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Do Not Throw the Good Out with the Bad

Thursday, May 09, 2013

This opinion piece, by UNH Executive Director Nancy Wackstein and Policy Analyst Carin Tinney, was originally printed in the May 9, 2013 issue of the New York Nonprofit Press. Read the original piece here. 

 Until very recently, most New Yorkers hadn't heard of something called social adult day care. If they did, perhaps it conjured up images of frail seniors on small plastic chairs, drinking from ½ pint milk cartons while having a story read to them by a teacher.  That is why the attention now being paid to this program - due to the recent scandal involving two Bronx Assembly Members and the resulting articles in the New York Times about alleged abuses by “pop up” social day care providers-  is bittersweet.

The unfortunate impression is that this program is at best unnecessary and at worst riddled with fraud, political kickbacks and unscrupulous operators.  But the attention, however negative, does give us a chance to highlight the benefits of this program, which when done the right way by credible and professional providers, has helped thousands of genuinely frail seniors remain independent in their communities and has given their family caregivers essential support and respite.

 The social adult day care model has been around for decades. In many cases, there is a dual focus on providing supervised care and support to seniors while allowing family caregivers a few hours of relief. Social adult day care specifically supports seniors who would have a difficult time adapting to a bustling environment of a traditional senior center  because of their frailty or dementia. These seniors are dependent on continuous care and need extra supervision, usually with eating, using the bathroom, or walking.  The benefit of the social adult day care model is that it allows otherwise homebound older adults to get out and socialize with their peers through art, shared meals, exercise and music.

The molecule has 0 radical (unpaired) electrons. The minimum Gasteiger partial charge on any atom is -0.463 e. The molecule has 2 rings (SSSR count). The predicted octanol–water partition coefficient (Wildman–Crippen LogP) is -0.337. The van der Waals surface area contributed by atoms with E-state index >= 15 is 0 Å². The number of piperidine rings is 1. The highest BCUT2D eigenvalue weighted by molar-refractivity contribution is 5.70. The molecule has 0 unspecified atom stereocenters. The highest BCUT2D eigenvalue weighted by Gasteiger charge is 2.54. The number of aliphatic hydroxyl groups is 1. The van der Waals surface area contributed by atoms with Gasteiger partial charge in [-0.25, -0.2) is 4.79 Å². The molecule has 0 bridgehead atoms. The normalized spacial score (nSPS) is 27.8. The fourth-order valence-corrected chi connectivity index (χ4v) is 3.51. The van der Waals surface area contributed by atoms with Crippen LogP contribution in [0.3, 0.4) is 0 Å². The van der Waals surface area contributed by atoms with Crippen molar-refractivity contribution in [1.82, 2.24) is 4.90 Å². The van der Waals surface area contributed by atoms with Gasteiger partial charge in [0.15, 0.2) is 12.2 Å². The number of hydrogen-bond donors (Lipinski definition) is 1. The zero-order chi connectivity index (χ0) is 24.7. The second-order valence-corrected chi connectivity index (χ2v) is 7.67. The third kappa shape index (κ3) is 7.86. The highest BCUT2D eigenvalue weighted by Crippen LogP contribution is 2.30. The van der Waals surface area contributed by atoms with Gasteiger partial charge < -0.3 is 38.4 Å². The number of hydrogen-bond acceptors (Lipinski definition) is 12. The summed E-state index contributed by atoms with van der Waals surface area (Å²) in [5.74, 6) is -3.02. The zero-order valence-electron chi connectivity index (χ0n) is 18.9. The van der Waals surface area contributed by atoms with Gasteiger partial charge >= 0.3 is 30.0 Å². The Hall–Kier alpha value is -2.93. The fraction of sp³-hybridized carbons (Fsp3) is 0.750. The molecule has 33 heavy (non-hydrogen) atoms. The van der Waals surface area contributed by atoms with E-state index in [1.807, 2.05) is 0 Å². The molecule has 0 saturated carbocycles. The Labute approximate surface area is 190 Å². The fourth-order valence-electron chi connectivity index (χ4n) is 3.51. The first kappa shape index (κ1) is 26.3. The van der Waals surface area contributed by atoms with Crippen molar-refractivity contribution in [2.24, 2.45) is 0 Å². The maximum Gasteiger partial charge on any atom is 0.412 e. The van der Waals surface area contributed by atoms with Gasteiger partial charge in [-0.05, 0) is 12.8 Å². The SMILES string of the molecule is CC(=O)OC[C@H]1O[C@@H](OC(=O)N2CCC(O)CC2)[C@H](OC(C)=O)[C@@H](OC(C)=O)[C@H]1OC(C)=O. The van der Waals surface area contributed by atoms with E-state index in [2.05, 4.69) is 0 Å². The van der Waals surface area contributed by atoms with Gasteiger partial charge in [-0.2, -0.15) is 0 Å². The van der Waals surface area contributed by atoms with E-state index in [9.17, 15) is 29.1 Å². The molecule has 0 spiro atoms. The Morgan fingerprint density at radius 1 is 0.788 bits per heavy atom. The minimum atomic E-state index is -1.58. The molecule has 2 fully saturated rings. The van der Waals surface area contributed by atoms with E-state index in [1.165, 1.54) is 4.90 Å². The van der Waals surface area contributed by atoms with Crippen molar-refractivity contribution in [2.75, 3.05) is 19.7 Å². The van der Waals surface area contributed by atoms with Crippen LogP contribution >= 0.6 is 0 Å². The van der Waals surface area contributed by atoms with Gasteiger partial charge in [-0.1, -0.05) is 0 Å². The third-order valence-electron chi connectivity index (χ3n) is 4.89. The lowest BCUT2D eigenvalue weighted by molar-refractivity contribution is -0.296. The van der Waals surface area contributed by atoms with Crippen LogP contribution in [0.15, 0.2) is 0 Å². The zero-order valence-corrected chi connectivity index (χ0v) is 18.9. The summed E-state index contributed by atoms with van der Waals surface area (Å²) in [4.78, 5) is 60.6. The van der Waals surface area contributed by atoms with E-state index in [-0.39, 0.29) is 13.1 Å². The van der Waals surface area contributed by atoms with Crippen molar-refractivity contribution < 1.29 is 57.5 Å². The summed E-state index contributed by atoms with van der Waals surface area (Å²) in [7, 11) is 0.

The challenge to the model, as it was designed, began about a year ago. Many senior center operators located primarily in immigrant communities began noticing a decrease in daily attendance.  As a general rule, the number of seniors served varies on a daily basis, but this was not normal fluctuation.   Seniors were being lured out of senior centers and into “adult day care programs” with cash and other incentives.  This was alarming on many levels.  First, the seniors leaving for adult day programs were not physically or cognitively frail, which is the main eligibility criterion of social adult day care.  Second, this exodus jeopardized funding for traditional senior centers because reimbursement partially depends on the number of meals served daily.  Third, it was clear that these new “social adult day care” programs were unregulated and were not using precious Medicaid dollars in the way it had been intended:  to help frail seniors remain in their communities.  The new centers called into question the integrity of the entire model and cast a shadow on the longstanding history of many quality-driven programs

United Neighborhood Houses, the federation of the city’s settlement houses and community centers, has within our membership some of the finest and most experienced providers of social adult day care.  UNH members helped pioneer the concept and some of their adult day care programs have been operating for over a decade.  It would be a horrible shame for these legitimate and important programs to be swept up in an enforcement reaction meant to shut down the Medicaid cheats.

Legitimate social adult day care programs are one of the components of a comprehensive continuum of care for older adults in their neighborhoods. They greatly benefit a population in need of specialized and supervised care, and contribute to a better quality of life for both seniors and their caregivers through constant emotional support. This program deserves not only to continue but to expand in order to accommodate the dramatic increase in the number of older adults who are projected to need this kind of care.  Let’s not allow a vulnerable population to become the victims of a few dishonest program operators. Don’t throw the good out with the bad.

Nancy Wackstein in Executive Director of United Neighborhood Houses.  Carin Tinney is a Policy Analyst with UNH.

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